After the first year, metrics (1) and (3) will also kick in, and at the end of the introductory period the Early Action Metric will fall away. The weighting of metrics (1) and (3) will therefore change to 75% and 25% respectively. Metric (1) assesses the change in an organization's emissions against the previous five years' average emissions (or a fewer number of years depending on how long a participant has been in the CRC), while metric (3) measures a participant's change in emissions per unit turnover. This metric recognizes the commercial background of each organization, for example where it is expanding but its emissions are increasing at a slower rate. Note that there is only a legal requirement to provide information for the Absolute Metric, however, it is worthwhile disclosing information on the other metrics to ensure the highest score possible is obtained.

Following the introductory period of the CRC, the government will establish a cap on total carbon dioxide emissions in any year, and the government will then auction an equivalent number of allowances. Participants annually will have to surrender sufficient allowances to cover the amount of carbon dioxide they emitted. Additional allowances to make good any shortfalls will have to be purchased from other participants or through the EU-ETS. Those organizations which have purchased more allowances than their emissions may sell them in the secondary market and make a profit, acting as a further incentive for an organization to reduce its energy consumption.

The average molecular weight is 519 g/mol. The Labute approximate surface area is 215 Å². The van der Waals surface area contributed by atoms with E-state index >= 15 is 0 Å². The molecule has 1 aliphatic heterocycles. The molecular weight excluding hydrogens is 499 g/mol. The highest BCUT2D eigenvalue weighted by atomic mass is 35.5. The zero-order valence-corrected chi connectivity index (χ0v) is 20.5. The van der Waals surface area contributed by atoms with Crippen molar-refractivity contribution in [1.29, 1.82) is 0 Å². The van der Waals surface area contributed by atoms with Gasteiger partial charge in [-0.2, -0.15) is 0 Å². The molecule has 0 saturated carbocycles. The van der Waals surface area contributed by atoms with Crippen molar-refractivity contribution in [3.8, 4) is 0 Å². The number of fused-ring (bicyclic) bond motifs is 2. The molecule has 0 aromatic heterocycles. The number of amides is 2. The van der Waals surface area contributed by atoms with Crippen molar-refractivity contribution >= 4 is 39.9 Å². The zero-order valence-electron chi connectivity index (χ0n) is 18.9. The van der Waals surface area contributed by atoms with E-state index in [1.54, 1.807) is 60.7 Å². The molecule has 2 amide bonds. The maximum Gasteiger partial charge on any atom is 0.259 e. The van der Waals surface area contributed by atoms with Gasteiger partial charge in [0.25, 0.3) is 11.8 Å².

In preparation for the CRC, it would be sensible for all potentially affected businesses to allocate responsibility to an individual to list the buildings within an organization for which it pays the electricity bill and identify all electricity, gas and oil meters; the energy used for which will be part of that organisation's carbon usage. This process for large organizations may take at least six months to complete and should be started now. All organizations with half hourly meters will need to register under the scheme even if they use less than 6000MWh annually, but only those who actually use this amount of energy will need to purchase allowances. If an affected organization fails to comply with the CRC regulations (as currently drafted) it may face financial, reputational and criminal penalties.

Responsibility for the CRC, and how consumption of energy can be reduced by collaborative action will need to be considered in particular by large commercial property landlords and tenants. Further, those who are party to a franchise agreement will also need to consider their role in the CRC as it may be the case (subject to certain exceptions) that the franchisor is responsible for the franchisee's energy consumption. Landlords and franchisors need to address what provisions should be included or should accompany leases and franchise agreements respectively, to ensure that the potential financial burden and risk to reputation, due to poor performance within the CRC, is addressed. More generally, going forwards, the CRC will need to be factored into the due diligence process in all mergers and acquisitions deals.